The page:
How to get to Warnemünde: The nearest international airport and major city is Berlin. Many people arrive via the port. Public buses run from the ferry terminal (Seehafen Fahre) to Rostock. Trains from Berlin (and the rest of Germany) connect through Rostock. Trains from Berlin take almost three hours and driving takes two and a half hours.
Address25946 Wittdün, Germany
This small North Frisian island off of Sylt is sparsely inhabited by humans, but it is rich in birds, grey seal, and harbor porpoise. The Amrum lighthouse is a landmark of the island.
Its real highlight is miles of beachfront. Dunes roll along parallel to the water with thick clumps of vegetation poking through the sand. Wadden Sea National Parks is a UNESCO World Heritage Site that expands from Germany into Denmark and the Netherlands.
The beach of Kniepsand is one of the largest sandbars in Europe. There is approximately 10 square km² of soft sand with a nudist area. There is also a campsite for naturists who want to sleep right on the beach.
How to get to Amrum: The island is located north of Hamburg on the A7, then west from Flensburg. Trains can take visitors from any major city to Dagebüll. It's also reachable by ferry from Dagebüll.
In the Hamburg district of Volksdorf, you'll find a natural lake that is entirely dedicated to naturists. Built in the 1930s, it is shaded by big trees over crystal clear waters.
The bathing season runs from the end of May to August. There are full facilities including dressing rooms, a playground, a restaurant, and sports grounds like table tennis and a basketball court. It is the perfect place to go au natural with the whole family.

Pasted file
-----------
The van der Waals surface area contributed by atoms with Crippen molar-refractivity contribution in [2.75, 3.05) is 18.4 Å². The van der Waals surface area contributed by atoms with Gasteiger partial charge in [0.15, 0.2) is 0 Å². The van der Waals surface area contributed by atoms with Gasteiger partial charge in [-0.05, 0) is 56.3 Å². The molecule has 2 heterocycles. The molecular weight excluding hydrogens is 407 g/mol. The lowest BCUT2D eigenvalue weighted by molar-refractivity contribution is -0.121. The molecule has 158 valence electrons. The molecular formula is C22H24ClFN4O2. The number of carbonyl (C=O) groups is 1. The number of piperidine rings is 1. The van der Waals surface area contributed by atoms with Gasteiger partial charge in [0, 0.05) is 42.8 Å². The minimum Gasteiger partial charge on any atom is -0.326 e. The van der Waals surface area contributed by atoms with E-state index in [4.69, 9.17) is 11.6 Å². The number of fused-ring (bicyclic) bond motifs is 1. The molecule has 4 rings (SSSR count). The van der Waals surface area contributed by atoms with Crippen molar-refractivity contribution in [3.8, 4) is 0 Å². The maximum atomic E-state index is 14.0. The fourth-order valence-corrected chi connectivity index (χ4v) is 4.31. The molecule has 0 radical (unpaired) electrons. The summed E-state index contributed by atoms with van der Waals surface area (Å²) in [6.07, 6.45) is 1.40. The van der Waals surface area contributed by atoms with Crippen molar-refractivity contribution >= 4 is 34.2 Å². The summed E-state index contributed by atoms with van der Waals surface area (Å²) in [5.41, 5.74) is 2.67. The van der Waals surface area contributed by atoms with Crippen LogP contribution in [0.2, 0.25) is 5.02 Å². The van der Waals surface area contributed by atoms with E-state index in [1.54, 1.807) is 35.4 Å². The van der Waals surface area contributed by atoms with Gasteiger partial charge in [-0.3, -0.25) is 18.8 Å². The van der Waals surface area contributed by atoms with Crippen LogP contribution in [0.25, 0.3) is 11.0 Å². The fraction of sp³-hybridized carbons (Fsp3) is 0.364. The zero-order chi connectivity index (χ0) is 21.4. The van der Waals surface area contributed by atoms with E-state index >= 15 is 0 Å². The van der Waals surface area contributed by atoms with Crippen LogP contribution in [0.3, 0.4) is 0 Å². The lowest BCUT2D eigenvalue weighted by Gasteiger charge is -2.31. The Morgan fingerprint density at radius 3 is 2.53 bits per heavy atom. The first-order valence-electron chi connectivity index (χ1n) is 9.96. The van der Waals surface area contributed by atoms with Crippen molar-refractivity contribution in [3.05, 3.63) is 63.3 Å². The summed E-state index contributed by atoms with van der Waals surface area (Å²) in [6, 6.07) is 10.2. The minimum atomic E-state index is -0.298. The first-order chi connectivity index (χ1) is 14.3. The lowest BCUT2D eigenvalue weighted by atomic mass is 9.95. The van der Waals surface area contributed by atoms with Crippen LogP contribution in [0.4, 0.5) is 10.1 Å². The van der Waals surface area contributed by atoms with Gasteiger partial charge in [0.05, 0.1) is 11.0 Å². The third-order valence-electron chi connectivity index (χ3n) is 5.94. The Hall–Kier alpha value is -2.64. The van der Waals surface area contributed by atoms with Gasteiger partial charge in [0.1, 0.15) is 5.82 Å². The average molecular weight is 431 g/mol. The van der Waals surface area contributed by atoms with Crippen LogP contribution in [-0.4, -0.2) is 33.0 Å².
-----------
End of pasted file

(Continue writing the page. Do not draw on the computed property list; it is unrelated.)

How to get to Hamburg Sommerbad Volksdorf: It is easily accessible from the city of Hamburg via public transport by U-Bahn Buchenkamp and Bus 375. Get off at Moorredder.
The small island of Borkum is located in the North Sea in Lower Saxony. It was formed in 1863 by the merging of two previously separate islands. While that divide is gone, the border still registers as the island is split into east and west.
There are three snow-white beaches, one of which is completely nude. The naturalist beach is just outside of town next to the Ostdünen nature reserve. This long sandy beach has rolling dunes, beach volleyball courts, dog runs, playgrounds, and saunas.
How to get to Borkum: Ferries run from Emden, Germany as well as Eemshaven, the Netherlands. Cars are allowed in the off-season, but during the summer most of the town is car-free. The Borkumer Kleinbahn is the local train that offers access straight from the ferry to the beach (ferry tickets also act as a train pass).
West of the island of Rügen is one of Germany's smallest islands at just 10.5 miles. Large parts of Hiddensee are designated nature conservation areas and cars are banned. An artist haven, bikes and horse-drawn carriages are the primary mode of transportation.